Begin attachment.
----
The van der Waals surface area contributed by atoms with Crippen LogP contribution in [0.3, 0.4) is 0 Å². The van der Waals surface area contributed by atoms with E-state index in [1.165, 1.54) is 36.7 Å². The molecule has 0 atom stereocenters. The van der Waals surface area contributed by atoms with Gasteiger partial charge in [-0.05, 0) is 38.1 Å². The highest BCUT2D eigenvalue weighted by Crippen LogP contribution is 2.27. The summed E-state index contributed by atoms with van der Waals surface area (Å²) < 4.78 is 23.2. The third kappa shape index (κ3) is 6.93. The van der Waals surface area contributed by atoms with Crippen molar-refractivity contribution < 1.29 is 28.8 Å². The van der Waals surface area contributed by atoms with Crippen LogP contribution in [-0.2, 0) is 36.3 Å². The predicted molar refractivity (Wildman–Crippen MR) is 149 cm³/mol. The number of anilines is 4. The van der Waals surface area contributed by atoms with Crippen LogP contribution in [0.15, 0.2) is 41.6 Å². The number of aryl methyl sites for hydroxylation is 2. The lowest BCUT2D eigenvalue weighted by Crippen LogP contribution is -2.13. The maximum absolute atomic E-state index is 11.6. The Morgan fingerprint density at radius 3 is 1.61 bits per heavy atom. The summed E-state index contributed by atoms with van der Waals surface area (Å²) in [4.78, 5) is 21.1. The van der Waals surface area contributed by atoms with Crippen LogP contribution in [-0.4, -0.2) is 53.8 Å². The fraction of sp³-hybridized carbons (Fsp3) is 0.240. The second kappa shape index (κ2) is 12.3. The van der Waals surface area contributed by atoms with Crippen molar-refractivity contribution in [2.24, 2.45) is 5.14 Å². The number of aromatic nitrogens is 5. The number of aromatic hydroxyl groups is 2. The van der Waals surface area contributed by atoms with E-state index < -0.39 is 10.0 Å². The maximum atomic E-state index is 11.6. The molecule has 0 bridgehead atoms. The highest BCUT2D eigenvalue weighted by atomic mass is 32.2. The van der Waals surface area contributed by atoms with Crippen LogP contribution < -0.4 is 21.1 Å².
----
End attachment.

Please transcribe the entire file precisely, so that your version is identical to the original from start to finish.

The van der Waals surface area contributed by atoms with Crippen LogP contribution in [0.3, 0.4) is 0 Å². The van der Waals surface area contributed by atoms with E-state index in [1.165, 1.54) is 36.7 Å². The molecule has 0 atom stereocenters. The van der Waals surface area contributed by atoms with Gasteiger partial charge in [-0.05, 0) is 38.1 Å². The highest BCUT2D eigenvalue weighted by Crippen LogP contribution is 2.27. The summed E-state index contributed by atoms with van der Waals surface area (Å²) < 4.78 is 23.2. The third kappa shape index (κ3) is 6.93. The van der Waals surface area contributed by atoms with Crippen molar-refractivity contribution < 1.29 is 28.8 Å². The van der Waals surface area contributed by atoms with Crippen LogP contribution in [-0.2, 0) is 36.3 Å². The predicted molar refractivity (Wildman–Crippen MR) is 149 cm³/mol. The number of anilines is 4. The van der Waals surface area contributed by atoms with Crippen LogP contribution in [0.15, 0.2) is 41.6 Å². The number of aryl methyl sites for hydroxylation is 2. The lowest BCUT2D eigenvalue weighted by Crippen LogP contribution is -2.13. The maximum absolute atomic E-state index is 11.6. The Morgan fingerprint density at radius 3 is 1.61 bits per heavy atom. The summed E-state index contributed by atoms with van der Waals surface area (Å²) in [4.78, 5) is 21.1. The van der Waals surface area contributed by atoms with Crippen LogP contribution in [-0.4, -0.2) is 53.8 Å². The fraction of sp³-hybridized carbons (Fsp3) is 0.240. The second kappa shape index (κ2) is 12.3. The van der Waals surface area contributed by atoms with Crippen molar-refractivity contribution in [2.24, 2.45) is 5.14 Å². The number of aromatic nitrogens is 5. The number of aromatic hydroxyl groups is 2. The van der Waals surface area contributed by atoms with E-state index < -0.39 is 10.0 Å². The maximum atomic E-state index is 11.6. The molecule has 0 bridgehead atoms. The highest BCUT2D eigenvalue weighted by atomic mass is 32.2. The van der Waals surface area contributed by atoms with Crippen LogP contribution < -0.4 is 21.1 Å².